Health Experts Propose Alternatives to Using Claims Data for Primary Care First Eligibility

As the U.S. Centers for Medicare & Medicare Services (CMS) prepares to launch the Primary Care First Seriously Ill Population payment model in 2020, the agency should consider mining data from the home health care population to identify eligible patients rather than claims data, a group of physicians argue in a recent editorial in Health Affairs. 

Hospice providers and palliative care clinicians are eligible to participate in Primary Care First, which in addition to the Seriously Ill Population model includes a general primary care model. CMS in April announced that they would implement the new models in phases beginning in Jan. 2020, initially in 26 regions throughout the United States. The agency designed the program to reduce costs, avoid hospitalizations and improve care coordination.

Hospices can participate in the program directly or they can partner with other providers, such as primary care physicians, to support their seriously ill patients and share in the payments. The models present an opportunity for hospices to engage with patients earlier in the care continuum, and some have posited that it could be a pathway towards making palliative care profitable.


“The intention is to try to improve the coordination of care in the hopes that this leads to improved quality of care overall for these patients,” said Pedro Gozalo, professor of health systems, practice and policy at Brown University. “They are trying to bring down the cost and improve the quality of care for these participants by offering a value-based payment system as well as requiring a little bit less administrative burden so providers can devote more time to actual patient care.” 

CMS has indicated that it would identify patients who can benefit from the Seriously Ill Population model by analyzing claims data. The agency will be seeking Medicare beneficiaries suffering from late-stage chronic illness that threatens health and impairs the patient’s ability to function. These patients represent an estimated 4% of beneficiaries but account for 25% of Medicare costs, research indicates.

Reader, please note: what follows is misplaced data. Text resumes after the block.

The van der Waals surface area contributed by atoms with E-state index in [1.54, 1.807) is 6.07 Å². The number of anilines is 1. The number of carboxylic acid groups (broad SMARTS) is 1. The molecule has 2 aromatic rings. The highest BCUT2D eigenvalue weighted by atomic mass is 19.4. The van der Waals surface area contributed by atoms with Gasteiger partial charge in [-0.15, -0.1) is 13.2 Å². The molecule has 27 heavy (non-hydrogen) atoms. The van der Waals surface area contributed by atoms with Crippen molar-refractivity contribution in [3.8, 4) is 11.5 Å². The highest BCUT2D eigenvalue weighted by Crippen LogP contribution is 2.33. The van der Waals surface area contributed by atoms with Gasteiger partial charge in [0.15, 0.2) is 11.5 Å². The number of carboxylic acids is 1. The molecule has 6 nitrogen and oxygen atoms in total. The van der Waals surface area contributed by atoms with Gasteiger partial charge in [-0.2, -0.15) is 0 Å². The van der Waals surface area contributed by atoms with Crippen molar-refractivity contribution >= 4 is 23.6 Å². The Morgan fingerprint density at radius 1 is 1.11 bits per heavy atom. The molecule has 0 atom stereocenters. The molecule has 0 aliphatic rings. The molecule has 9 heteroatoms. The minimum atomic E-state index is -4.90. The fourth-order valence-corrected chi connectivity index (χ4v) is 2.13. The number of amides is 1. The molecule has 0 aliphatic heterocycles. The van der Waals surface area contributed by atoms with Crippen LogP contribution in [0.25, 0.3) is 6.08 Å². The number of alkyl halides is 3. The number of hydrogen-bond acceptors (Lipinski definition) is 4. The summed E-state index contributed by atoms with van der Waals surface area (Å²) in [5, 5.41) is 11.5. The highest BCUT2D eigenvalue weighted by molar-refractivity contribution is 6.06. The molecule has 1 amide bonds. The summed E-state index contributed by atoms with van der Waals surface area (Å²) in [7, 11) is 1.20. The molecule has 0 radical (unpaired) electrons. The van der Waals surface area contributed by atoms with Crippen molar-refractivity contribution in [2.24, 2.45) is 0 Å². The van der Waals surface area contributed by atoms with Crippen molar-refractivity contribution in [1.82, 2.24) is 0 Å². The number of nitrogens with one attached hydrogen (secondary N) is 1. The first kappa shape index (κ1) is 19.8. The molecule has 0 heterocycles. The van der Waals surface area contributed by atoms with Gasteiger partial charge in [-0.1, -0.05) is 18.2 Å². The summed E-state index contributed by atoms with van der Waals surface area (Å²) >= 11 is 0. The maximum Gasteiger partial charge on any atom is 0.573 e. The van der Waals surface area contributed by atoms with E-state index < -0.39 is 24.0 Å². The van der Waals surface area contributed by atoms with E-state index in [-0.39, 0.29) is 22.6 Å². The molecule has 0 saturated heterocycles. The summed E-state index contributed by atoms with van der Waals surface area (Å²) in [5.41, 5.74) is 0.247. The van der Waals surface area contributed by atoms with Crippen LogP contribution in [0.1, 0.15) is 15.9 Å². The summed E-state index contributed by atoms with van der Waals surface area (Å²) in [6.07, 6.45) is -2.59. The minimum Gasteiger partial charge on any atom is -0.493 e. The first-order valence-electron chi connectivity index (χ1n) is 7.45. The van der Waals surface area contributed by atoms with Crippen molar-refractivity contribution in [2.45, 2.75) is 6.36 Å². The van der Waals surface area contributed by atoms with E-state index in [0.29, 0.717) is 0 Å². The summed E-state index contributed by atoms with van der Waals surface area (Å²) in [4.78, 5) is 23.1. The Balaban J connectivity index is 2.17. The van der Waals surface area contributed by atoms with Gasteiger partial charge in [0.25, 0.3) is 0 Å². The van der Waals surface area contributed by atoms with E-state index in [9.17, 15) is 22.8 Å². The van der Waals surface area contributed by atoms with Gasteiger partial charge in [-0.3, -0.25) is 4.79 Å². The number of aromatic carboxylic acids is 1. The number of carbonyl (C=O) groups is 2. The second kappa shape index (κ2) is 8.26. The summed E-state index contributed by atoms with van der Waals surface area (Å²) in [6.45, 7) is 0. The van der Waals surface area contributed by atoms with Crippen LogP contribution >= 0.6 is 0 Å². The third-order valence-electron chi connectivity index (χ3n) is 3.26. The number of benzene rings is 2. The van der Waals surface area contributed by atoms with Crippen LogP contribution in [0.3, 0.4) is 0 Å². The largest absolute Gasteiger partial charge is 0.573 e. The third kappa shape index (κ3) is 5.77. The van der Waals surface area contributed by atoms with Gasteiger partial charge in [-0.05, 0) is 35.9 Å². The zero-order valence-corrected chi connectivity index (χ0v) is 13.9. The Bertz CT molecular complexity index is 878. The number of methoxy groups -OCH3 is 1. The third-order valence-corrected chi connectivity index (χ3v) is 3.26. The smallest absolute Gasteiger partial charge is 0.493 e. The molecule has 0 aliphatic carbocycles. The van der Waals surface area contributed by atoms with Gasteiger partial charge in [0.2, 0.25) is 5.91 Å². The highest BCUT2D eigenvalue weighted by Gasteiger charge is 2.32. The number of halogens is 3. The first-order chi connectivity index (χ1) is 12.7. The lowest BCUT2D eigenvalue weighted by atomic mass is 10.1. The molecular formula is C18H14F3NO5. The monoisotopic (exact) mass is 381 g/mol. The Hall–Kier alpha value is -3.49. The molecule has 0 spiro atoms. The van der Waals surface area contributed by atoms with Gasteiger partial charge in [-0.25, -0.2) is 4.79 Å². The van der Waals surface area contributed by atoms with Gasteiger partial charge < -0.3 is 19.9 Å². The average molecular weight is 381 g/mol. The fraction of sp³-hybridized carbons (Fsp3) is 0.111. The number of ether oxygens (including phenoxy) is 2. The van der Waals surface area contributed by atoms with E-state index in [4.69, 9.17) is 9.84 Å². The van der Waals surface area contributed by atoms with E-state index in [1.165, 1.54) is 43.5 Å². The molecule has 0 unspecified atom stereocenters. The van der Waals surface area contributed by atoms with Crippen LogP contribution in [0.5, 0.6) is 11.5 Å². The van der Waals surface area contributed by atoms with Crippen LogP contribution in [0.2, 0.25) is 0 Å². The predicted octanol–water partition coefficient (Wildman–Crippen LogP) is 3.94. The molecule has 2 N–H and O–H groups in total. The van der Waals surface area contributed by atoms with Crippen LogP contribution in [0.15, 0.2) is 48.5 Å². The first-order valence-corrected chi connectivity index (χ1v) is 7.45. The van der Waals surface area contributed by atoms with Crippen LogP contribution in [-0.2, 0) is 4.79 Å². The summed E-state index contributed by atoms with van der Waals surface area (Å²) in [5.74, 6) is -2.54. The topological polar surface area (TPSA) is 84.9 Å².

“CMS will be looking through claims looking for beneficiaries who have less than 50% of their visits with a single practice, and then on top of that they will be screening for certain diagnoses or indicators of frailty, which is not ideal,” Allison Silvers, vice president of payment and policy for the Center to Advance Palliative Care, told Hospice News. 


However, better methods may exist, Gozalo and his co-authors argue. They proposed that CMS mine data from the comprehensive assessments that home health care patients receive at admission, which would provide clearer details of the patients’ conditions among a population that has a higher proportion of seriously ill individuals. The assessments contain details such as identified co-morbidities, pain levels and indicators of physical and cognitive functioning. 

“Those sorts of information are missing from claims. When starting something like this it would be helpful if they tried to be more careful in targeting the population, increasing the chances that the model will succeed,” Gozalo said. “By the fact that these people that require home health, that’s already indicating that this is a population that is at risk for poor outcomes and potentially avoidable hospitalizations and would likely benefit from improved care coordination.”

The authors further proposed that CMS consider lessons learned through the establishment and evolution of the Medicare Hospice Benefit, a model designed in the early 1980s, also to improve care and reduce hospitalizations and other aggressive, more expensive treatments. At the time, more than 90% of hospice patients suffered from cancer, and according to Gozalo the benefit was designed around care for that population.

“When they rolled out the hospice benefit, cancer patients were the ones they primarily targeted, but now we all recognize that hospice has a role in types of care that is delivered to patients suffering from all kinds of diseases, and the benefit is still in line with the cancer patient trajectory of care,” Gozalo said. “We are trying to bring up some of these lessons so that when they roll out these alternative payment models they are careful that they don’t target the payment to patients experiencing a particular condition.”

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